Thus, to arrange successful reinforcement of the new desired behavior,
very often you have to avoid or counter old habits that undermine
your more important goals.
There are many ways to counter the problems of powerful
competing habits that derail your important long-term goals. Basically,
the methods include: (a) avoid the situations in which the strong
habits occur, stay away from drinking buddies, don't buy fast food or
desserts, etc. Also, if possible, (b) reduce the payoff of a strong
habitual behavior by reminding yourself of the bad long-range
consequences of this unwanted behavior, e.g. read about the health
hazards and make a record before smoking every cigarette, paste your
balance and the monthly interest charges over the face of your credit
card , and make a list of the people you have hurt by being overly
critical, etc. (c) Learn new skills that can replace powerful bad habits,
e.g. read about assertiveness and insist you try "I" statements instead
of using demands, bitching, or angry rages. And, finally, (d) make the
desired new behaviors easy to carry out and pour on the rewards and
self-praise for these behaviors that will eventually enable you to
achieve your long-range goals.
(2) Immediately available pleasures/rewards distract us from more
important long-term achievements. An overall perspective is needed.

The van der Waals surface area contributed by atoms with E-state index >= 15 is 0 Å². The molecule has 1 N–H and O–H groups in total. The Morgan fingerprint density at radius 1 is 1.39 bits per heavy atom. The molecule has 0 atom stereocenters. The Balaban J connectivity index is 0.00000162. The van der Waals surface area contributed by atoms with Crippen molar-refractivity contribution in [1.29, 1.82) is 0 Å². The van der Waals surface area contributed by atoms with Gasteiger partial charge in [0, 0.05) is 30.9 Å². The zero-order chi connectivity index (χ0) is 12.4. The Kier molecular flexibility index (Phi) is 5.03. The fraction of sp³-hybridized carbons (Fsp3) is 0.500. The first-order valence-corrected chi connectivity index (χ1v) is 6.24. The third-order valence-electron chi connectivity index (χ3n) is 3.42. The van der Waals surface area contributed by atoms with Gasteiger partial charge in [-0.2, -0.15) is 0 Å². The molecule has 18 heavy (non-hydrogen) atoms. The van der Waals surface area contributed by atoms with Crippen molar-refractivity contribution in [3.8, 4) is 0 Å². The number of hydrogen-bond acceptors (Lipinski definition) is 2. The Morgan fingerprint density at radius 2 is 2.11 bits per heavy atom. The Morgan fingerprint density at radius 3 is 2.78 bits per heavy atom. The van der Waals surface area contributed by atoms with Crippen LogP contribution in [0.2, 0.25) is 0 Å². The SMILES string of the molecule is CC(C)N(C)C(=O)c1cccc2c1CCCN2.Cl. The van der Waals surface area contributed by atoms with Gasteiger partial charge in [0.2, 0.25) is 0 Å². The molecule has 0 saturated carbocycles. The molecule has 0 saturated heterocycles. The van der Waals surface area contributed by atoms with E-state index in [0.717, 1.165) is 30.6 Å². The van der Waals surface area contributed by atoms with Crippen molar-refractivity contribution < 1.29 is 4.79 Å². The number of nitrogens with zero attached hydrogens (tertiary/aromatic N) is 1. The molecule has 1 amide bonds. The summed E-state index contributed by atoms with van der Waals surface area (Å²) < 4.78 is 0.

Humans will, to varying degrees, take an immediately available
small reward (say, $2 for a chore) rather than waiting for a week for a
50% greater reward ($3.00 for the chore). Maybe we doubt the bigger
reward will be there a week later. In any case, research shows this to
be so. Yet, we all know that instant payoffs overpower wiser but later
satisfactions, e.g., we buy attractive toys and gadgets rather than
save for bigger things for the future, we spend time with our
girl/boyfriend instead of studying, we watch sexy funny sit-coms and
"forget" writing the lab report, we have unprotected sex and get or
give a STD lasting a life-time, we have a brief affair destroying a good
long-term relationship, etc., etc. So, it isn't just derailing strong old
habits that we have to guard against, but also tempting immediate
pleasures which disrupt our achieving long-term goals.
Of course, one should avoid such immediate positive situations as
much as possible and develop other incompatible responses, like
assuming more of a responsible leadership role at work instead of
playing around. Warning signs can help. Self-talk can guide our
behavior to some extent by constantly reminding ourselves of our
important goals and what has to be done to get there.
(3) Avoiding mildly unpleasant tasks may eventually result in
major problems or in the failure to achieve some important goal.
Examples: Not going to the doctor to have a check up when you
actually have high blood pressure, avoiding dealing with a marital
problem until your partner files for divorce, neglecting to buy condoms
or to take the pill until an unwanted pregnancy occurs, not studying